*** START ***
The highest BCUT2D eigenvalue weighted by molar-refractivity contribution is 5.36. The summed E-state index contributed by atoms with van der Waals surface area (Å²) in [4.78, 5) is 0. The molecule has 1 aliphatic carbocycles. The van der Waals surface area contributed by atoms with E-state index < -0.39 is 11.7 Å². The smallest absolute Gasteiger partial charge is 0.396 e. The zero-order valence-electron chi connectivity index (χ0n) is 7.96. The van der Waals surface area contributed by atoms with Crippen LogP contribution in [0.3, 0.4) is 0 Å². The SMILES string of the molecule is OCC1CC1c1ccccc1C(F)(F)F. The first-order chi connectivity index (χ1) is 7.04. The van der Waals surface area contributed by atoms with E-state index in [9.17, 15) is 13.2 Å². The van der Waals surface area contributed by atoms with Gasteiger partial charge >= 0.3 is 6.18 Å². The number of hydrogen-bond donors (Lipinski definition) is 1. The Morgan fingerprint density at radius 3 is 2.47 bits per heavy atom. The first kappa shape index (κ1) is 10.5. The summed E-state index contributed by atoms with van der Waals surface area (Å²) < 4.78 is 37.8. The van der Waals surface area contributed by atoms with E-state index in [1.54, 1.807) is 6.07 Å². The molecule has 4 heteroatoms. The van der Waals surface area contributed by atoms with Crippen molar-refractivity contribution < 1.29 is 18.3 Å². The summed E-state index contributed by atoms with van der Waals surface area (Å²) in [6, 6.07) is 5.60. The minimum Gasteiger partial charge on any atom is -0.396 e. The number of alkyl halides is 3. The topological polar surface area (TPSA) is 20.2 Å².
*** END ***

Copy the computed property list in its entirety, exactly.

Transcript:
The highest BCUT2D eigenvalue weighted by molar-refractivity contribution is 5.36. The summed E-state index contributed by atoms with van der Waals surface area (Å²) in [4.78, 5) is 0. The molecule has 1 aliphatic carbocycles. The van der Waals surface area contributed by atoms with E-state index < -0.39 is 11.7 Å². The smallest absolute Gasteiger partial charge is 0.396 e. The zero-order valence-electron chi connectivity index (χ0n) is 7.96. The van der Waals surface area contributed by atoms with Crippen LogP contribution in [0.3, 0.4) is 0 Å². The SMILES string of the molecule is OCC1CC1c1ccccc1C(F)(F)F. The first-order chi connectivity index (χ1) is 7.04. The van der Waals surface area contributed by atoms with E-state index in [9.17, 15) is 13.2 Å². The van der Waals surface area contributed by atoms with Gasteiger partial charge >= 0.3 is 6.18 Å². The number of hydrogen-bond donors (Lipinski definition) is 1. The Morgan fingerprint density at radius 3 is 2.47 bits per heavy atom. The first kappa shape index (κ1) is 10.5. The summed E-state index contributed by atoms with van der Waals surface area (Å²) < 4.78 is 37.8. The van der Waals surface area contributed by atoms with E-state index in [1.54, 1.807) is 6.07 Å². The molecule has 4 heteroatoms. The van der Waals surface area contributed by atoms with Crippen molar-refractivity contribution < 1.29 is 18.3 Å². The summed E-state index contributed by atoms with van der Waals surface area (Å²) in [6, 6.07) is 5.60. The minimum Gasteiger partial charge on any atom is -0.396 e. The number of alkyl halides is 3. The topological polar surface area (TPSA) is 20.2 Å².